The Truth About Charlie (2002)
|Category||Thriller||Main Menu Audio & Animation|
|Year Of Production||2002|
|RSDL / Flipper||RSDL (54:13)||Cast & Crew|
|Region Coding||2,4||Directed By||Jonathan Demme|
Universal Pictures Home Video
Lisa Gay Hamilton
|Pan & Scan/Full Frame||None||
English Dolby Digital 5.1 (384Kb/s)
French Dolby Digital 5.1 (384Kb/s)
German Dolby Digital 5.1 (384Kb/s)
|Widescreen Aspect Ratio||2.35:1|
|Video Format||576i (PAL)|
|Original Aspect Ratio||2.35:1||Miscellaneous|
English for the Hearing Impaired
|Annoying Product Placement||No|
|Action In or After Credits||Yes, we see what happened to some of the characters|
It's a brave team that remakes a classic film. This is a remake of Charade, with Mark Wahlberg taking Cary Grant's part, Thandie Newton for Audrey Hepburn, and Tim Robbins for Walter Matthau. Interesting casting choices. Not bad ones, though. Audrey Hepburn was stunningly beautiful (although less so in Charade than in other films), but Thandie Newton is equally beautiful. Tim Robbins is an excellent actor, just as good as Walter Matthau. I wouldn't class Mark Wahlberg as being as impressive a leading man as Cary Grant, but he does a very good job of this role.
This film begins with some gratuitous nudity, perhaps intended to point out that Charles Lambert (Stephen Dillane) isn't faithful to his wife (or perhaps because the original couldn't include such things!), thus making Regina seem more justified in wanting to divorce him. He's rather drastically punished for this transgression, though.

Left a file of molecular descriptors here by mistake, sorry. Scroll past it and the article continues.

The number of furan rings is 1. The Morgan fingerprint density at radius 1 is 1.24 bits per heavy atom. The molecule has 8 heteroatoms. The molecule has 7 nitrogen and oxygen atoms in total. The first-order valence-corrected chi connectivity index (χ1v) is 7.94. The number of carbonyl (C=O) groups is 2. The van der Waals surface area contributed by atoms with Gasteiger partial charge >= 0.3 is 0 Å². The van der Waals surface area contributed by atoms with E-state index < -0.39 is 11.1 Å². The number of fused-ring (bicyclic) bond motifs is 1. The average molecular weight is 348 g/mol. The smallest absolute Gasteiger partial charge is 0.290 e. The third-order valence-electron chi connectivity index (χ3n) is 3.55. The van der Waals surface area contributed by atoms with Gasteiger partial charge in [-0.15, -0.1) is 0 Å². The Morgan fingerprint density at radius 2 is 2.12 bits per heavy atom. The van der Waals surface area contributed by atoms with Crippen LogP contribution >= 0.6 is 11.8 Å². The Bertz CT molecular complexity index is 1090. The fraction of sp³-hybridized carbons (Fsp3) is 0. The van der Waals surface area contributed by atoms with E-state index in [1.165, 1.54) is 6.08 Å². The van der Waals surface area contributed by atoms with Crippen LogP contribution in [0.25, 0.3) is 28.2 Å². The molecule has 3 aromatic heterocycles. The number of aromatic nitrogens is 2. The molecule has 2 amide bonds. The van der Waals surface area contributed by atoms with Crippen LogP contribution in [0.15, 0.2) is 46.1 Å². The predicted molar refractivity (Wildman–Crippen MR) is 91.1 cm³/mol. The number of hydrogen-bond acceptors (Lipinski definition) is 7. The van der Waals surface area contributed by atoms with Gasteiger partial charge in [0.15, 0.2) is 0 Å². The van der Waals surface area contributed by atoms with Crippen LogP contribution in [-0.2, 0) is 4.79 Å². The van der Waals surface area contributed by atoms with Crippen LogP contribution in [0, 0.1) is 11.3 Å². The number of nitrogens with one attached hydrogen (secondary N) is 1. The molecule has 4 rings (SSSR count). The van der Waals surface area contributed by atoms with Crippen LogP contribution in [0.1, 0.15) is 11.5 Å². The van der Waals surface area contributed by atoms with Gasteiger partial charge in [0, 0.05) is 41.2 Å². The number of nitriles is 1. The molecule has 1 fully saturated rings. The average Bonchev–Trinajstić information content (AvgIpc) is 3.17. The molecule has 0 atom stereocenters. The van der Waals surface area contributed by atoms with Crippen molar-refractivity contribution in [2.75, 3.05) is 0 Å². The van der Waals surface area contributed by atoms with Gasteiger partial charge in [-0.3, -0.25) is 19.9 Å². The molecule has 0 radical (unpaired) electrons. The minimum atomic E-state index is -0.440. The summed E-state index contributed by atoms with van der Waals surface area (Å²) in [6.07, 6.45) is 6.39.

Next we have an apparently chance meeting between Regina Lambert (Thandie Newton) and Joshua Peters (Mark Wahlberg) while she's on holiday. She returns home to discover her apartment gutted, and bumps into a policeperson, Commandant Jeanne Dominique (Christine Boisson), who explains that Charles is dead. The Commandant asks a lot of questions, and reveals that Regina knew far less about him than she thought she did perhaps most shocking was the four passports, in four names, that he was carrying. She returns to the apartment, and is surprised when Joshua Peters turns up he explains that he heard about the death on TV. A message under her hotel room door that evening summons her to a meeting with Lewis Bartholomew (Tim Robbins), who shows her a photo of four people in army uniforms: one is Charlie Lake (the name by which she knew her husband), the other three are Il-Sang Lee (Joong-Hoon Park), Lola Jansco (Lisa Gay Hamilton), and Emil Zadopec (Ted Levine). Apparently these four were on a mission with a large sum of US government money ($6 million), and the money went missing. Bartholomew is convinced that Charlie betrayed the others, taking the money for himself. He's also convinced that Regina will be their target, because she is their only hope of getting the money. No one knows where the money is, but everyone thinks that Regina is the only one who can find it. It isn't long before Regina is warned not to trust Joshua Peters, but under the name Dyle (strange, because Bartholomew tells her that Dyle is dead) she tricks him and discovers that he is Dyle.
There are layers upon layers of secrecy, lies, and deceit. Who can Regina trust? Peters / Dyle? Bartholomew? The policewoman? No-one?
This is a rather good thriller, told well. Sure, it's a remake of Charade, with some early scenes lifted almost word-for-word from the original, but there are enough differences (particularly as the film winds on) to make it interesting. There are some aspects where I consider the remake superior to the original for example, I think the artificial hand they stuck on George Kennedy in the original was an unnecessary affectation (he is plenty menacing enough without it). The interplay between Regina and the policewoman is good. The tango sequence provides some interesting insights. I even liked the climax to this version a little more than the original. I'm just not convinced about the old woman. And why did they bother to change the name from Lampert (in Charade) to Lambert (here)? And from Peter Joshua to Joshua Peters?